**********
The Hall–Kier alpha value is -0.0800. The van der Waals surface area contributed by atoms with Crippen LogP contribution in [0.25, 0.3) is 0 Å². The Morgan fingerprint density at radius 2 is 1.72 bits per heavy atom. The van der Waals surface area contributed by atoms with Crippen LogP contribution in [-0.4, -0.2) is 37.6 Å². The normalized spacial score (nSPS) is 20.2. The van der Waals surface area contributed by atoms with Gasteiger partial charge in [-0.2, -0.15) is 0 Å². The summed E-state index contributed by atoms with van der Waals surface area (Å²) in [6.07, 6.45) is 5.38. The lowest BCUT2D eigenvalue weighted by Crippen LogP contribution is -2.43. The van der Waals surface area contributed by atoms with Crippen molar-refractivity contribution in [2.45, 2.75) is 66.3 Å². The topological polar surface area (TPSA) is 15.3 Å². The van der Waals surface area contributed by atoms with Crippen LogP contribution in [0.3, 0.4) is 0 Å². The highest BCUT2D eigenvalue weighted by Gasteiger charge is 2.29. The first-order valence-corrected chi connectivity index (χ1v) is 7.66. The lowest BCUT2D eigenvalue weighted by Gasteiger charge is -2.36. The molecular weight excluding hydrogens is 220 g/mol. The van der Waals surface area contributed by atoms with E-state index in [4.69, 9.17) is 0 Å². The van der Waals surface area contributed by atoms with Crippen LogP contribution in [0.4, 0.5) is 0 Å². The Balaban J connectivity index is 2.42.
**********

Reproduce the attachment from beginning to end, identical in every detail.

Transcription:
The Hall–Kier alpha value is -0.0800. The van der Waals surface area contributed by atoms with Crippen LogP contribution in [0.25, 0.3) is 0 Å². The Morgan fingerprint density at radius 2 is 1.72 bits per heavy atom. The van der Waals surface area contributed by atoms with Crippen LogP contribution in [-0.4, -0.2) is 37.6 Å². The normalized spacial score (nSPS) is 20.2. The van der Waals surface area contributed by atoms with Gasteiger partial charge in [-0.2, -0.15) is 0 Å². The summed E-state index contributed by atoms with van der Waals surface area (Å²) in [6.07, 6.45) is 5.38. The lowest BCUT2D eigenvalue weighted by Crippen LogP contribution is -2.43. The van der Waals surface area contributed by atoms with Crippen molar-refractivity contribution in [2.45, 2.75) is 66.3 Å². The topological polar surface area (TPSA) is 15.3 Å². The van der Waals surface area contributed by atoms with Crippen LogP contribution in [0.3, 0.4) is 0 Å². The highest BCUT2D eigenvalue weighted by Gasteiger charge is 2.29. The first-order valence-corrected chi connectivity index (χ1v) is 7.66. The lowest BCUT2D eigenvalue weighted by Gasteiger charge is -2.36. The molecular weight excluding hydrogens is 220 g/mol. The van der Waals surface area contributed by atoms with E-state index in [4.69, 9.17) is 0 Å². The van der Waals surface area contributed by atoms with Crippen LogP contribution in [0.4, 0.5) is 0 Å². The Balaban J connectivity index is 2.42.